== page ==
Eleutheronema tetradactylum (Shaw, 1804)
Fourfinger threadfin
photo by Randall, J.E.

Family:  Polynemidae (Threadfins)
Max. size:  200 cm TL (male/unsexed); max.weight: 145 kg
Environment:  pelagic-neritic; depth range 0 - 23 m, amphidromous
Distribution:  Indo-West Pacific: Persian Gulf to Papua New Guinea and northern Australia. Replaced by Eleutheronema rhadinum (Jordan & Evermann, 1902), in East Asia (Japan, China, Viet Nam).
Diagnosis:  Dorsal spines (total): 9-9; Dorsal soft rays (total): 13-15; Anal spines: 3-3; Anal soft rays: 14-16; Vertebrae: 25-25. This species is distinguished with the following characters: second dorsal fin soft rays 14 (rarely 13 or 15) pectoral fin rays 16-18 (mode 17, rarely 15 or 19), pectoral filaments 4; pored lateral line scales 71-80 (mode 73); scale rows above lateral line 9-12, below 13-15 (14); vomer with deciduous tooth plates on both sides, except in juveniles (< ca. 7.0 cm SL); posterior part of maxilla deep, 3-4% of SL; short tooth plate extension onto lateral surface of lower jaw, 7-9% SL. Colour of upper sides of head and trunk with slight darkish silver tinge, becoming lighter in lower sides; anterior margins of first and second dorsal fins blackish, remaining parts translucent and slightly blackish, respectively; pectoral fin membranes vivid yellow in life, except in large specimens > ca 35 cm SL which is dusky yellow; pectoral filaments white; anterior margin of pelvic fin yellow and other parts white; base of caudal fin yellowish, other parts blackish (Ref. 41639, 57343).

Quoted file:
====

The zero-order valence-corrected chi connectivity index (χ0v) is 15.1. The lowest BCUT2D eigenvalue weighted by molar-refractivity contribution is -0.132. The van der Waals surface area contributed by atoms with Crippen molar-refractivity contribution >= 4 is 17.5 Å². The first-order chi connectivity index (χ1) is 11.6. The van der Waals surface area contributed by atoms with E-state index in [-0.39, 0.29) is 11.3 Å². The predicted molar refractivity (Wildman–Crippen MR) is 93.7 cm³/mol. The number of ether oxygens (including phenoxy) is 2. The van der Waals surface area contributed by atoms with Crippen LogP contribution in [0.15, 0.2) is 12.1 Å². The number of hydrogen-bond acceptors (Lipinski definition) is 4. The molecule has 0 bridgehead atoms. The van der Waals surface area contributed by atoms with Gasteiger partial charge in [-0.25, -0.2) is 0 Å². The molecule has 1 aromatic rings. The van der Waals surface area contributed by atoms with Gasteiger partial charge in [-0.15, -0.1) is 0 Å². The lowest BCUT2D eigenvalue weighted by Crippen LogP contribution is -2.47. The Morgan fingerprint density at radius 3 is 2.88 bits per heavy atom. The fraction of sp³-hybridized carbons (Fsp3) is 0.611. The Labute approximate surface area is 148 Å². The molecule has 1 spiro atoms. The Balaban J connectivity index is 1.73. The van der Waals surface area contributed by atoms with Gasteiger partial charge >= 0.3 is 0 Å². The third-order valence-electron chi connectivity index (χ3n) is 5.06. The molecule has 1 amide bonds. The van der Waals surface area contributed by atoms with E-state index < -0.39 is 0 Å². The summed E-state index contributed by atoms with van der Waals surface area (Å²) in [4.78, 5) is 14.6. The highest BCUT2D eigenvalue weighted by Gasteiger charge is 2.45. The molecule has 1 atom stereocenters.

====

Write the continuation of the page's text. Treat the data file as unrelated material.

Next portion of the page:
Biology:  Adults occur mainly over shallow muddy bottoms in coastal waters. Also enter rivers (Ref. 3479, 6390, 11230). Juveniles found in estuaries. During winter, adults ascend the rivers. They usually form loose schools, although larger fish are more often observed in pairs or singly (Ref. 6390). Feed on prawns and fish (largely members of Mugilidae, Engraulidae, and Sciaenidae) with occasional polychaetes. Frequency of crustaceans to fish in the diet varies seasonally. Larvae (7-30 mm TL) feed mainly on copepods and mysids but also take shrimps and prawn larvae (Ref. 57343). Juveniles (31-60 TL) feed on prawns shrimps and mysids (Ref. 57343). Protandrous hermaphrodites. Marketed fresh, frozen, and dried or salted.
IUCN Red List Status: Not Evaluated (N.E.) Ref. (120744)
Threat to humans:  harmless
Country info:   
 

Entered by: Luna, Susan M. - 17.10.90
Modified by: Luna, Susan M. - 18.11.13
Checked by: Luna, Susan M. - 07.04.99

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